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Tarifa – Brazil

By Michel Cruz

"You come here to dedicate your life to surfing and get away from the big-city lifestyle"  

 Beaches of BrazilSurf lovers know Tarifa as the cool, laid back centre of the kite-surfing world. Since the first pioneers tested the waters here over 20 years ago the area has become a haven not just for those who enjoy water sports but also for people seeking a way of life that is less rushed, stressful and materialistic. The many nationalities that are drawn to this spot, therefore, are bound by a love of the waves and a shared outlook on life that helps to give Tarifa it’s unique character. 

It’s an idyllic way to spend a summer and recharge the batteries for life back in the rat race, but for the many who have made this their permanent home the lack of a year-round season has always been a problem. “You come here to dedicate your life to surfing and get away from the big-city lifestyle,” says Nacho Yuste, who left Valencia eight years ago to set up a kite-school and surf shop. “The problem is, business is excellent during the summer but it’s a short season; you’re run off your feet for several months and then the crowds dwindle during the winter months.”

Discovering new frontiers

Two years ago, he decided to act upon the advice of a friend and visit Ceará, on the northeast tip of Brazil - as much to relax and ‘get away from the stress of Tarifa’ as to look for expansion possibilities for his Kite Obsession brand. “In Tarifa, the season ends late September, early October, but along the tropical coastline north of the city of Forteleza the conditions remain excellent right up to January/February, when the winds drop and the rainy season sets in. Moreover, during the season there is wind every day.”

Nacho took to the relaxed lifestyle and friendly people of this remote and slow-moving part of Brazil like a fish to water. “Life is simple there, and the people don’t have a lot, but they are happy nonetheless. They have food, sun and party a lot, so they’re relaxed and very hospitable.” He enjoyed his stay so much that he bought a house on the beach in Cumbuco and set up a kite school there. “It’s a great place to come and relax for a couple of months, but as it’s cheaper, laid back and the surf is great, more and more people are discovering it, so it seemed an excellent opportunity for us to establish a branch of Kite Obsession to run during the off-season in Tarifa.”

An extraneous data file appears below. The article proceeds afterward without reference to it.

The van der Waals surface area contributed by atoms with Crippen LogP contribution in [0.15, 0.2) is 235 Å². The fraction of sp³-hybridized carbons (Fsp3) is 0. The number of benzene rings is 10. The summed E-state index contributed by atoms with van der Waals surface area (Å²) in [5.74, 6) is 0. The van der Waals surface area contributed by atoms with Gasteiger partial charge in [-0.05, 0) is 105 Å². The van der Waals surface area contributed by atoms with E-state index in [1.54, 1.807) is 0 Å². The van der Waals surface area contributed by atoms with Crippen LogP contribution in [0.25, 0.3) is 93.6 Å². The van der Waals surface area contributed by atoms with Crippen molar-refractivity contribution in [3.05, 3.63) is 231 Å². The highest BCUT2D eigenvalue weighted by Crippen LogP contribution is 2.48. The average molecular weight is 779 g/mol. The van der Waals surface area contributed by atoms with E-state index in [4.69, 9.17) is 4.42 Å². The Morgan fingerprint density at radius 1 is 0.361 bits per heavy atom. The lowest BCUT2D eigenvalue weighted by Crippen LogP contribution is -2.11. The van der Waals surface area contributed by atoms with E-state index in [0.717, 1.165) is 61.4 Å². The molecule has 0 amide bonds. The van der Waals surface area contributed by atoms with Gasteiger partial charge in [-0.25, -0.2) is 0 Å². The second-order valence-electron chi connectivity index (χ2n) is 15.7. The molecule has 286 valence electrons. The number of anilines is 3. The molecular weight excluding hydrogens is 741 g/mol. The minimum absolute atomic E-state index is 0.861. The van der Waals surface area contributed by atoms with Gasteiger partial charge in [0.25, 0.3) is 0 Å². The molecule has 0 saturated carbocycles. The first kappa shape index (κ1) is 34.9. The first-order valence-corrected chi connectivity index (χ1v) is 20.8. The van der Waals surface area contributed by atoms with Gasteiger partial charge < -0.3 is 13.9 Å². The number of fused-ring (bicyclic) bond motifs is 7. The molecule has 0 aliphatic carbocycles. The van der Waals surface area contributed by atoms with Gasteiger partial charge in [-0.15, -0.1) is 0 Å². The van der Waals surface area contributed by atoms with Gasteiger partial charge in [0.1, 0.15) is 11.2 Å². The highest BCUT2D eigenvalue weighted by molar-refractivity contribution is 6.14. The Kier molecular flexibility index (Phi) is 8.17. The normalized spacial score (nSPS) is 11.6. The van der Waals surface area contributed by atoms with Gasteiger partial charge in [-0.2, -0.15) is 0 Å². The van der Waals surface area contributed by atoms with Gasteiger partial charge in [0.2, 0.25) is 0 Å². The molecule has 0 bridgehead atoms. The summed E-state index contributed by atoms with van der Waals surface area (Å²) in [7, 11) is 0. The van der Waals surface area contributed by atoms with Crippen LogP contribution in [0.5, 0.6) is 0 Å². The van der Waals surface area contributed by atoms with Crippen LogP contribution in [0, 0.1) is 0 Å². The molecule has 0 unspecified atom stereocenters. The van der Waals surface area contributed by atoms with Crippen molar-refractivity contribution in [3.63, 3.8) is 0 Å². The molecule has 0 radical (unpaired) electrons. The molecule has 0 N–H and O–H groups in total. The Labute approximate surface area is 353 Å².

300km of beach…

 Although recently ‘put on the tourist map’, this is still a rugged, pristine region. Apart from Fortaleza, a city of over 1.5 million where wealth and poverty live side by side, most settlements are small, either scattered along the coast or set amid dense vegetation inland. “Cumbuco, just half an hour from Fortaleza, is the main kite-surfing centre, but there are lots of little kite and windsurf spots all along a 300-kilometre stretch of tropical coastline,” says Ben Harrison, a Tarifa-based instructor who spends the winters in South America.

“I used to run kite schools in Venezuela, but I have to say the whole vibe in Brazil is amiable. It’s also still very new. There are some good inland roads but because many of the connecting roads to the coastal villages can be hard to navigate without a 4x4 lots of people drive beach buggies on the beach.” For many it’s this combination of rugged tropical landscape, laid-back people and an authentic surf scene that attracts. “My favourite is Jericoacoara, or ‘Jeri, as we call it. It’s a beautiful spot where the hills slope straight down to the beach and people go to a huge sand dune to watch the sun set directly into the sea. Jeri’s got a real ambience, and because it’s secluded you’ll find it draws an interesting mix of surfers and well to do visitors. Land isn’t cheap, because there’s little of it and it’s surrounded by a natural park, but the atmosphere is chilled and relaxed, and the surfing is really great.”

While there, Ben was joined by Sophie Mathews, a qualified sport instructor and masseuse, who aims to become a professional kite-surfer. “The fact that the wind is constant but normally doesn’t get as powerful as in Tarifa makes it an ideal place to practice,” says Sophie. It’s not the first time she set out for foreign shores, having already had spells working as an instructor in Greece, Egypt and Venezuela, but this was the first time she did it all alone. “I’d heard about this new place and thought it would be a great opportunity to practise for the start of my first PKRA season, so I bought a ticket and found myself at Fortaleza airport.”

 At first fearful that a lone young blonde might attract the wrong kind of attention Sophie found it rather easy to get around. “You naturally don’t stroll into a poor suburb of Fortaleza or go around flaunting Rolexes, but for the rest the people is very nice and if you can’t rent a car the public transport is good and cheap.” Having made it up the coast she now belongs to a growing group of people who have vowed to keep coming back. “I met so many people I know it felt like half of Tarifa was there,” she says. “For the time being my attentions are focused on breaking through in the professional circuit, but I think the Tarifa-Brazil connection has definitely been made now.”